©2009-2010 standard® | air force village chapel | san antonio, tx 11,700 sq. ft. | competition entry for a multi-faith spiritual center for the air force village retirement community architect team: silvia kuhle | jeffrey allsbrook | kazushige shichishima | sylwia pasciak | brandon bown structural engineer: buro happold
©2009-2010 standard® | bahia meadows | novato, ca 20,000 sq. ft. | competition entry for net zero energy sustainable senior housing | honorable mention architect team: silvia kuhle | jeffrey allsbrook | alexis carver | alex babich | brandon bown | sylwia pasciak structural engineer: buro happold sustainable systems: buro happold A competition entry for low cost, sustainable senior housing in California - Bahia Meadows is a suburban infill project of 29 accessible dwellings and a range of community facilities focused on habitat preservation, agriculture, and local commerce. New buildings are proposed only on existing graded pads, leaving extensive areas of the site dedicated to agriculture and open space, encouraging coexistence with wildlife. Agricultural uses are planned at the level of the individual and the community, encouraging a neighborhood identity that's based on a sustained balance between the beneficial use and preservation of nature.Inspired by the turf-roofed structures of the Coast Miwok, each dwelling has a grass roof hosting native meadow plants, promoting biodiversity and replacing the ground displaced by the housing. Entering the community from Bahia Drive, the roofscape of solar panels and meadow-covered roofs presents a new terrain. Dwellings placed side by side in groups of up to three are informally staggered as they terrace down the slopes. Patios and decks are located at the east and west end of each home, taking advantage of the expansive views, and promoting social interaction between residents next door. Drought tolerant native oak trees and bunch grasses are planned for the spaces around the houses; restoring habitat while reducing maintenance and water use. Raised planting beds allow residents to maintain small kitchen gardens. The main street intersection is planned as a neighborhood public space, linking Bahia to Novato, activated by the traffic in and out of the community. A mix of services converge at this node: a General Store with local produce and light food service, a pharmacy/part-time nurse, an outdoor gathering space, a demonstration garden, and a vineyard maintenance area. Laundry and housecleaning services for senior residents are also based here, creating a small community hub where residents, visitors from adjacent neighborhoods, and hikers from the adjacent trail interact. A new accessible walking trail through the natural and agricultural open space within Bahia also meets this junction. The dwellings reduce energy consumption through their solar orientation, as well as their passive and active features. Depending on the season, indoor air is pre-heated or pre-cooled via a heat recovery ventilator and a ground duct heat exchanger. A roof-installed solar thermal collector heats domestic water and hydronic system. Photovoltaic panels cover the parking areas, capable of generating well in excess of the dwellings' energy consumption.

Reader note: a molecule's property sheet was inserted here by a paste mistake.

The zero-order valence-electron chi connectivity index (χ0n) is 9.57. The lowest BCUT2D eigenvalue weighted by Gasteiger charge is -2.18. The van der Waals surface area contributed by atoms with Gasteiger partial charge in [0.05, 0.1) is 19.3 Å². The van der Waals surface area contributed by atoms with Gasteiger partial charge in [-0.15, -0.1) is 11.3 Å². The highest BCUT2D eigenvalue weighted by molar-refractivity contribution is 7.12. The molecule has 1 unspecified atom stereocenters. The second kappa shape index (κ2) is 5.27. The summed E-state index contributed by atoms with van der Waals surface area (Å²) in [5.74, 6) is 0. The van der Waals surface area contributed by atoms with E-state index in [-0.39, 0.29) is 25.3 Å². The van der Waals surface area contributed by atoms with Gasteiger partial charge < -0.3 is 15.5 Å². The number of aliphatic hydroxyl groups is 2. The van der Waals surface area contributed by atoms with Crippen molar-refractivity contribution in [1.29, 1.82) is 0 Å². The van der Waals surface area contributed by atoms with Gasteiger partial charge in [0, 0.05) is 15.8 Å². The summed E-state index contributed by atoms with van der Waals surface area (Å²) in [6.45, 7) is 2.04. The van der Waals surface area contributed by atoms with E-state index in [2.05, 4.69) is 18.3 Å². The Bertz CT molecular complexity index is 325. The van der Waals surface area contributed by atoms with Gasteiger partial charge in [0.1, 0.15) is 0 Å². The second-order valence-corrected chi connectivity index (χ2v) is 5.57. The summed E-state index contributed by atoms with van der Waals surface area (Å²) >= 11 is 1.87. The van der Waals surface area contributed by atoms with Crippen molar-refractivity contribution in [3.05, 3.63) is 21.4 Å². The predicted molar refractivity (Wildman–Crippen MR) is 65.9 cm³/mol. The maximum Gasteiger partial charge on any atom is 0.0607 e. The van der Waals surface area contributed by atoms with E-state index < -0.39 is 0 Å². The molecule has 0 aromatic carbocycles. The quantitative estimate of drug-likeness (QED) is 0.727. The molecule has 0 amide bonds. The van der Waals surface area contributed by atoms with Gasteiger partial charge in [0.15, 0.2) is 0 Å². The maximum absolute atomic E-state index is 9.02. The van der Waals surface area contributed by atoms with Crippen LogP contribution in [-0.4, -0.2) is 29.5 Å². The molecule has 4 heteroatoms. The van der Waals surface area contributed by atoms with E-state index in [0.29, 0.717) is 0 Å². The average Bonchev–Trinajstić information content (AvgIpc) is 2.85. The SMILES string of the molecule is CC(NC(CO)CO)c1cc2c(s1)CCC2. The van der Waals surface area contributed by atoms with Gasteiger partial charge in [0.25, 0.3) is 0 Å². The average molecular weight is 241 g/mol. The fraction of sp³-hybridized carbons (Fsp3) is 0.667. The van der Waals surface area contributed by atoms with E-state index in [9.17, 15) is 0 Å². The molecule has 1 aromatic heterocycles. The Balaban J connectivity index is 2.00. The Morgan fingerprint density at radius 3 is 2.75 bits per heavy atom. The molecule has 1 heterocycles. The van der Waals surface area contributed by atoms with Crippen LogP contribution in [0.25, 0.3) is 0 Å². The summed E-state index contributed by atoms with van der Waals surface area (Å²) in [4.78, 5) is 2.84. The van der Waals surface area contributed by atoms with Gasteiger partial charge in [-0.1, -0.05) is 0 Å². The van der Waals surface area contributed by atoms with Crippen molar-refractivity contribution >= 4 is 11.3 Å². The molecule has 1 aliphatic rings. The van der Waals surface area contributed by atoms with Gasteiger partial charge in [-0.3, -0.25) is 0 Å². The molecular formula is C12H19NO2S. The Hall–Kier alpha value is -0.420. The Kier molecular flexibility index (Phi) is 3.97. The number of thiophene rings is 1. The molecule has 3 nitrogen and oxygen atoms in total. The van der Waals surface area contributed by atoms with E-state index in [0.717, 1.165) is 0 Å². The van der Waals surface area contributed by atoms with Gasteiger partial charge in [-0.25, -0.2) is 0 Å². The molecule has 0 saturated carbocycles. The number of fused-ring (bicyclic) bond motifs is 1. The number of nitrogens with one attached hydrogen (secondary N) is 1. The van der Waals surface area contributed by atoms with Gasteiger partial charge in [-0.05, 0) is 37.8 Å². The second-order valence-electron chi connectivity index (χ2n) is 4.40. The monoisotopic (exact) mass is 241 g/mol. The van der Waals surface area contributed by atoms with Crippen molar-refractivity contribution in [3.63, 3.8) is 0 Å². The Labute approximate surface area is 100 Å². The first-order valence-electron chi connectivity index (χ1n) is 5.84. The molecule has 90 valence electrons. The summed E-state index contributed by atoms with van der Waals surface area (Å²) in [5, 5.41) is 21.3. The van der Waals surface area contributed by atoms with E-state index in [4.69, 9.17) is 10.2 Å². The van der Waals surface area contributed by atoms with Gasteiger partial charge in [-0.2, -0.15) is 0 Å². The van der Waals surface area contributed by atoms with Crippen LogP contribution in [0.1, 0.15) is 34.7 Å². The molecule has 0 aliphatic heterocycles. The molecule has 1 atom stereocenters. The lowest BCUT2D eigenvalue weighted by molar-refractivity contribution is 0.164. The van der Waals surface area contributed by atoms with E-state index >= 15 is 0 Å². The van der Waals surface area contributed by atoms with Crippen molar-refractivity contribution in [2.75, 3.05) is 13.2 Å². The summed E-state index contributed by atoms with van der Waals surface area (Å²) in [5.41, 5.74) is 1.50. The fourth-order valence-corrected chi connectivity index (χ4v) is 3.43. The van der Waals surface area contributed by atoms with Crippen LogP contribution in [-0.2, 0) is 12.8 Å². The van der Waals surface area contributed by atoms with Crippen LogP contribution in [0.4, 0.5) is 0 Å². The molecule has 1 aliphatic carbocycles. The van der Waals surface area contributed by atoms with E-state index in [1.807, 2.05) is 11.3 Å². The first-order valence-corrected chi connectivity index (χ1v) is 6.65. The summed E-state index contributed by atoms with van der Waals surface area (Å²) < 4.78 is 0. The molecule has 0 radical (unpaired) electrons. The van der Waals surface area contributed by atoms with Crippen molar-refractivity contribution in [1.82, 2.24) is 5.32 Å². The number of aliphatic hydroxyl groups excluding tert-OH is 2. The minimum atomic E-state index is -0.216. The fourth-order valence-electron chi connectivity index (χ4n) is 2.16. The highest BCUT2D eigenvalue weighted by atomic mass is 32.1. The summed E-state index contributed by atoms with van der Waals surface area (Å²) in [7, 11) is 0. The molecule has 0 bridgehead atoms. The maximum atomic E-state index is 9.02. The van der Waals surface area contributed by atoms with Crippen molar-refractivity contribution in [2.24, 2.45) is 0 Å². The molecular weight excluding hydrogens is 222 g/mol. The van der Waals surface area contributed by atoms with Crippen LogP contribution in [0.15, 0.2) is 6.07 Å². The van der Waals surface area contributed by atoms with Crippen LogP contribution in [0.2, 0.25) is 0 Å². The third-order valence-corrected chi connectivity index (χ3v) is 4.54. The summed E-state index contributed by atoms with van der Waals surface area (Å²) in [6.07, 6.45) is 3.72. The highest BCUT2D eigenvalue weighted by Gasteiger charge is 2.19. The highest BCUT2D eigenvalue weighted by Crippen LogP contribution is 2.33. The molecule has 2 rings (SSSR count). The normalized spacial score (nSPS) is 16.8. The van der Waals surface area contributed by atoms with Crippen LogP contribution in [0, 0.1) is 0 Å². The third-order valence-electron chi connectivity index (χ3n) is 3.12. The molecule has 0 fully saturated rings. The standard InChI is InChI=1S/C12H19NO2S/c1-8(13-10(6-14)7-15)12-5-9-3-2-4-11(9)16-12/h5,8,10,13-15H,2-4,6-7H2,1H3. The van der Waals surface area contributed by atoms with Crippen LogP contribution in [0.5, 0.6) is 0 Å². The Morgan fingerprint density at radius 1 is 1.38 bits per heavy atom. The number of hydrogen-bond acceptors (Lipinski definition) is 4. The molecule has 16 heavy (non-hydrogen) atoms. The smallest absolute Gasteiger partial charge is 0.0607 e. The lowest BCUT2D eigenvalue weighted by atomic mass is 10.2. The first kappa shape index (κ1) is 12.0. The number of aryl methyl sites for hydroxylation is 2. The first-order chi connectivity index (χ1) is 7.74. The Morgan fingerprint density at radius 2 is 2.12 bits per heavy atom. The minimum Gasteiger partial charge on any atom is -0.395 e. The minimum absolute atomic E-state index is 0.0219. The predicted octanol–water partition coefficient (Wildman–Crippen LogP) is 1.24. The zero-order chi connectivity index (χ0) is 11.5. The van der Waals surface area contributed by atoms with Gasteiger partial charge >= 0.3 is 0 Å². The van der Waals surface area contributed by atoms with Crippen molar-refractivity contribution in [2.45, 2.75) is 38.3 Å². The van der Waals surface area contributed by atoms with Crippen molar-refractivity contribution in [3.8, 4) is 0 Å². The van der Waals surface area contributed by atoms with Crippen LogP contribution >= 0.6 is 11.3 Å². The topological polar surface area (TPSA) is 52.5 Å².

©2009-2010 standard® | tommy bahama laguna beach | bar & grill and retail store 5,500 sq ft | 3,000 sq ft restaurant and 2,500 sq ft retail store architect team: jeffrey allsbrook | silvia kuhle | brandon bown | kazushige shichishima | jenny ly photos: ©benny chan/fotoworks The 5,500 square foot beachfront space is located on the ground floor of the historic Heisler Building in Laguna Beach, California. The restaurant occupies 3,000 sq ft, while 2,500 sq ft are allotted to the retail store. Beyond the aesthetic agenda of creating a new image for Tommy Bahama, the project presented many technical challenges that were met ad overcome during the design and construction process. The project was designed and completed in less than eleven months, with a traditional design-bid-build framework., which required much communication and cooperation between all parties. Combining a retail program with a restaurant program in a multi-level tenant space required a clear understanding of ADA and exiting code issues. The space contained several level changes, with exterior exit doors at four different floor levels. A circulation and exiting scheme was designed to meet the code requirements without exception and simultaneously minimize the visual impact of these requirements and their demand on space. The tenant space is located in the ground floor of a two story historic building, with mechanical and electrical access to the roof passing through another tenant’s space. Ceiling levels were low and the structure above is dense, so that services had to be run below or around the structure. All mechanical, electrical, and fire sprinklers were precisely coordinated to work functionally and aesthetically while maintaining the maximum possible ceiling heights.